What is carbon sequestration. How can it be done by an artificial sequestration sink ?
Carbon sequestration is the process of capturing produced carbon dioxide and subsequently storing it safely, away from the atmosphere. It is a method that reduces the amount of carbon dioxide in the atmosphere, aiming at reducing global warming and climate change. It also aims at stabilizing the amounts of the greenhouse gas concentration in the atmosphere, and reducing the human ‘carbon footprint’. It is a natural occurrence but could also occur as a result of anthropogenic activities, which also see carbon being stored from becoming carbon dioxide gas.
- Clearly defined, how carbon sinks remove carbon dioxide(CO2) from the Earth’s atmosphere is called carbon sequestration.
- Importantly, carbon sequestration is both a natural and artificial process by which carbon dioxide is removed from the Earth’s atmosphere and then stored in liquid or solid form.
- It is a process of capture and deliberate, whether natural or artificial, storage of CO2 over a long period of time. The initial purpose of doing this is to delay global warming and avoid extreme climate change.
- It is also important to note that other forms of carbon, not just CO2 are stored during this sequestration process.
- A more scientific explanation (an example) is; the removal and storage of carbon from the atmosphere to sinks – oceans, soil, forests – through physical means and the natural process best known as photosynthesis.
- There is one positive trend in carbon sequestration. While large areas of forests have been cleared over the years, today humankind is still making concerted efforts to grow more forests to invigorate carbon sequestration.
Carbon dioxide is a greenhouse gas which means it traps heat in the atmosphere and is a result of both human and natural activities. Natural or biological carbon dioxide can come from decomposing organic matter, land-use changes, and forest fires, while man-made carbon dioxide can come from energy-generating processes such as burning coal, oil, and natural gas. A build-up of carbon dioxide and other greenhouse gases causes the trapping of heat within the atmosphere, contributing to climate change. As such, learning how to capture and store carbon dioxide can be crucial in fighting climate change. Before addressing how the process works, it is vital to understand carbon and carbon dioxide. Despite what you might think, carbon is life. It is a chemical element that is a basic building block of biomolecules and exists on earth in both solid, dissolved, and gaseous forms. For instance, carbon is in graphite and diamond, and when combined with oxygen molecules, it forms the gaseous carbon dioxide gas.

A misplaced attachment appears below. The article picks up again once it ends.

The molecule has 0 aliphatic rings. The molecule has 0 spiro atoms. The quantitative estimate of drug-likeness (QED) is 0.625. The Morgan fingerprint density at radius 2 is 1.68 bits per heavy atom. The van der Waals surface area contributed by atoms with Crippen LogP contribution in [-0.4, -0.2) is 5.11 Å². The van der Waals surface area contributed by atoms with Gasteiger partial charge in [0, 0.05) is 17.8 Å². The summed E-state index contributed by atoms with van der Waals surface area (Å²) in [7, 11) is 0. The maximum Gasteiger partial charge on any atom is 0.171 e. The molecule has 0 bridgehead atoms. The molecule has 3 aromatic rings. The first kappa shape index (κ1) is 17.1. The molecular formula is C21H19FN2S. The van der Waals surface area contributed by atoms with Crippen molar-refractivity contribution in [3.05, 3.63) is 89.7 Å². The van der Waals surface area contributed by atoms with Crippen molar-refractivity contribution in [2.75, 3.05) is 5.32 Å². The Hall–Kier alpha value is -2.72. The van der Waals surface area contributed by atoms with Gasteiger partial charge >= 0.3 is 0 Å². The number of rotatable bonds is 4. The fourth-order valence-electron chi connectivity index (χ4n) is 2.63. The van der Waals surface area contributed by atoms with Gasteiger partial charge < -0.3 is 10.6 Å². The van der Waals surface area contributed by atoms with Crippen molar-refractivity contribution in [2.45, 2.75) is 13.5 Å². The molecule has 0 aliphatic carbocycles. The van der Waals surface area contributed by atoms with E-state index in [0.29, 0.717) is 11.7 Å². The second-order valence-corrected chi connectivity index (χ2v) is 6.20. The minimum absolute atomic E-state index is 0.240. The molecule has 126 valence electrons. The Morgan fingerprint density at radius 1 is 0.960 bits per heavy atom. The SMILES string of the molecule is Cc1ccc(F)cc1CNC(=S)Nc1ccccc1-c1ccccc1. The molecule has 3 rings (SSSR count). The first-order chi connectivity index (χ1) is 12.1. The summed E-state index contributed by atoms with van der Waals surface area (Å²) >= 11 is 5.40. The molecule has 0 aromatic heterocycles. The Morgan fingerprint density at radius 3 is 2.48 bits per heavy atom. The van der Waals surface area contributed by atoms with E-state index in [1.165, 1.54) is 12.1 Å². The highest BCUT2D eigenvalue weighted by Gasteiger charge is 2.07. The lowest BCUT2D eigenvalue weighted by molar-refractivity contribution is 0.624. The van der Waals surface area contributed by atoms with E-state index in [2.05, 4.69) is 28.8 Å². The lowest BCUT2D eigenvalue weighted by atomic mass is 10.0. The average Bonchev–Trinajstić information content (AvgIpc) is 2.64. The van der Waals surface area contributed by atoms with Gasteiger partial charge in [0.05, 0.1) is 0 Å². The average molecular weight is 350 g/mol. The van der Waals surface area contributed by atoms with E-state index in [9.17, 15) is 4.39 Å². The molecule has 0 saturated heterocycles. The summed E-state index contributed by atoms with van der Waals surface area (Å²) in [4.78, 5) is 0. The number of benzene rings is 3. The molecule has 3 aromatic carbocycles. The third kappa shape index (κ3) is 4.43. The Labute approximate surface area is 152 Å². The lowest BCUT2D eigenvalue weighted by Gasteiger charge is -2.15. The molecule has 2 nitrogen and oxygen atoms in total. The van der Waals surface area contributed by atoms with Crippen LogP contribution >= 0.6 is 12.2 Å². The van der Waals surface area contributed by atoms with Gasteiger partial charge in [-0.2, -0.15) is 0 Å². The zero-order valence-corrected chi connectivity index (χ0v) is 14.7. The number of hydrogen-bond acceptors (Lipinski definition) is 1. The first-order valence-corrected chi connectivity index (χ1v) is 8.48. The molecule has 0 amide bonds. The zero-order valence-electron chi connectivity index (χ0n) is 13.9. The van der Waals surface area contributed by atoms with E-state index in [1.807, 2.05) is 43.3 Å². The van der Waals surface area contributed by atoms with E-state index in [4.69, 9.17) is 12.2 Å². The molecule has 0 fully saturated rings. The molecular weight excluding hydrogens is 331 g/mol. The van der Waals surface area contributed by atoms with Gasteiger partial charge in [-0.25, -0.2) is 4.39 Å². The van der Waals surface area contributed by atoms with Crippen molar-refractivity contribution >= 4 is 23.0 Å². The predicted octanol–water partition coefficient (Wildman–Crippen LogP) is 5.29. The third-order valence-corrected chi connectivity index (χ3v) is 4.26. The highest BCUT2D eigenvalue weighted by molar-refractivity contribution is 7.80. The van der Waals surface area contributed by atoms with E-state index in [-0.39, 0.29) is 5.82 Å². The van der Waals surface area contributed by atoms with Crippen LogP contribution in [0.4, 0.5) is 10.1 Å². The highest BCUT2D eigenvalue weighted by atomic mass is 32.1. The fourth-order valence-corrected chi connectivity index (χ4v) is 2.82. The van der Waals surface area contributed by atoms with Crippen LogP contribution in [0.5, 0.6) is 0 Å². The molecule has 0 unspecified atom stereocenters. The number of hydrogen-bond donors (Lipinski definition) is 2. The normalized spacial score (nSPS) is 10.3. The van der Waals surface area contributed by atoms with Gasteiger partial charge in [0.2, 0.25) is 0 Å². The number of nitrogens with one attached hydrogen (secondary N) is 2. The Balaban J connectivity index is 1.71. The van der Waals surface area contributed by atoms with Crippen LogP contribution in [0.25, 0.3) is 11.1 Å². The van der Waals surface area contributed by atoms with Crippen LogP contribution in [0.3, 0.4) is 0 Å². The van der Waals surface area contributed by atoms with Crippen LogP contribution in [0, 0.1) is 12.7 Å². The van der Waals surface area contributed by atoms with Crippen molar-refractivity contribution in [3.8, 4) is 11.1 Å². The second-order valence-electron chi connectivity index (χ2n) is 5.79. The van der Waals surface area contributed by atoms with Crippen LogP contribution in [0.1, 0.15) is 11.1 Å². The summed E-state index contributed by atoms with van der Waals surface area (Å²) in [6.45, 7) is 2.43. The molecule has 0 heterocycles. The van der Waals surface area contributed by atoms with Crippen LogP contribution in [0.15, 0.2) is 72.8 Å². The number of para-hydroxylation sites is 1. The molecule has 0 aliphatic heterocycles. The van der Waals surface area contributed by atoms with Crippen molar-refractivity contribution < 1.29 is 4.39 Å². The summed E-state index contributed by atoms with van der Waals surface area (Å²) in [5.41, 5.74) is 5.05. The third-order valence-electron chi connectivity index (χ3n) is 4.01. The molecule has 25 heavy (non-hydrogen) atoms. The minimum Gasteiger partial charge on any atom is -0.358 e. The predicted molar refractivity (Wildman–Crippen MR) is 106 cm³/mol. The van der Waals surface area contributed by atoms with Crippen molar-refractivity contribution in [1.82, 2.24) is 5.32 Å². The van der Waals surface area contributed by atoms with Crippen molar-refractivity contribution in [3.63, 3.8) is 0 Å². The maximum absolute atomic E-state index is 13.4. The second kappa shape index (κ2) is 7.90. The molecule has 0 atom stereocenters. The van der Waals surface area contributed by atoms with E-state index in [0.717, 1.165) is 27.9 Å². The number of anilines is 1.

In other words, carbon sequestration means capturing the carbon dioxide (CO2) produced from new and old coal-powered power plants and large industrial sources before it is released into the atmosphere. Once captured, the CO2 is put into long-term storage either by storing it in carbon sinks (such as oceans, forests, or soils) or underground injection and geologic sequestration into deep underground rock formations.
How Does Carbon Sequestration Work?
one of the technologies discussed by policymakers, engineers, and scientists is carbon capture and storage (CSS). It is a geoengineering process where carbon dioxide is first separated from other gases contained in industrial emissions. It is then compressed and transported to a location where it is safely isolated from the atmosphere for long-term storage. CSS typically refers to the capture of carbon dioxide at its direct source of emission before releasing into the atmosphere, but may also refer to techniques used to remove carbon dioxide from the air, like the use of scrubbing towers and ‘artificial trees’. Once the carbon dioxide is captured and transported, it can also be stored in other suitable locations such as geological formations like deep saline formations. These are sedimentary rocks whose pore spaces are saturated with water containing high concentrations of dissolved salts. The carbon dioxide may also be stored in depleted oil and gas reservoirs or the deep ocean.These locations are in such a way that the carbon dioxide, once released there, would be used constructively than it would have, had it been released in the atmosphere. For instance, carbon sequestration in the ocean means the plankton at the ocean surface will convert the carbon dioxide, through photosynthesis, into oxygen, much like the trees and land plants do on land